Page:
My first visit ever to Poland, the birthplace of my grandparents, a few years ago far exceeded my expectations.
I was truly amazed at the spirit and the resilience of the Polish people.
In 1939, the Nazi invasion of Poland from the west was accompanied by the Soviet armies simultaneously invading from the east. The Poles fought valiantly against overwhelming odds and were eventually defeated and then dominated by Nazi terrorism for four years.
And it gets worse! At the end of WW II, Poland, the first country to fight, was shamelessly handed to the lunatic Stalin and the Soviets who suppressed the Polish language and culture and brutalized the people for more than 40 years.
The resurgence of the people of Poland, following the Nazi terrorism, and then Communist domination for more than 40 years, is nothing short of remarkable. One image that will always live with me is the rebuilt city of Warsaw. In the narrow cobblestone streets of Warsaw’s Stare Miasto, or Old Town, church bells chime, babushka ladies sell flowers, sidewalk cafes bustle and horse-drawn carriages roll past the royal castle. At first glance, the Polish capital feels quintessentially Old World.
But all of these historic-looking buildings are new.
The beauty of Warsaw’s Old Town masks this city’s bloody past: The Polish capital was destroyed by the Nazis during World War II. Fulfilling Hitler’s vision, Warsaw was razed house by house, brick by brick as the Nazis slammed their jackboot on the throat of Poland’s freedom fighters.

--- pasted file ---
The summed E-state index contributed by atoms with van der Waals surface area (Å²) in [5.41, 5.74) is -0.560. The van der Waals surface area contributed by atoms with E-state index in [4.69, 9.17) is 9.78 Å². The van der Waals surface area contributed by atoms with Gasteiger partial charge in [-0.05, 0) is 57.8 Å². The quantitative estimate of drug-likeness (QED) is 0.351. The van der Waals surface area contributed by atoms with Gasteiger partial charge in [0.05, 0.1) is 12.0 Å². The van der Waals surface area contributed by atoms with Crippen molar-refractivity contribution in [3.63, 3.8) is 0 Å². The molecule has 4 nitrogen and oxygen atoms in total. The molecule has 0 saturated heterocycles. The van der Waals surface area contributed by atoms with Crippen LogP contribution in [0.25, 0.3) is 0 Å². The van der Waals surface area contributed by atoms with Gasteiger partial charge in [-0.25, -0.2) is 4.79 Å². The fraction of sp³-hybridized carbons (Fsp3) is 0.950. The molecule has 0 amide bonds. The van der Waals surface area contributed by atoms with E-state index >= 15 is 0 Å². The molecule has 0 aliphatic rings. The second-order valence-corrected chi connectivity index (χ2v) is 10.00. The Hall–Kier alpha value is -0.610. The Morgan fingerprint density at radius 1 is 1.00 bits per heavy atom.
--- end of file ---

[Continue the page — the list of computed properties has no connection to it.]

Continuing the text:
Today, the Polish language and culture is somehow miraculously intact. Their devout Catholicism is not like anything I have seen anywhere else in the world. The nation is full of dynamic young people…friendly and hopeful. It is interesting to note that an incredible 65,000 students currently attend the University of Warsaw. And the Polish economy is doing well relative to many of its neighbors. My visit to the Shrine of Our Lady of Czestochowa was on the Catholic holy day of Corpus Christi and the religious fervor onsite there was truly remarkable.
It is staggering to think that Poland had somewhere around six million deaths in World War II, losing 17% of its population which is a higher percentage than either Germany or the Soviet Union which also far exceeds the military losses of the USA and Great Britain.
This is a stunning legacy for the people of Poland who truly know their roots and refused to let any usurpers destroy them.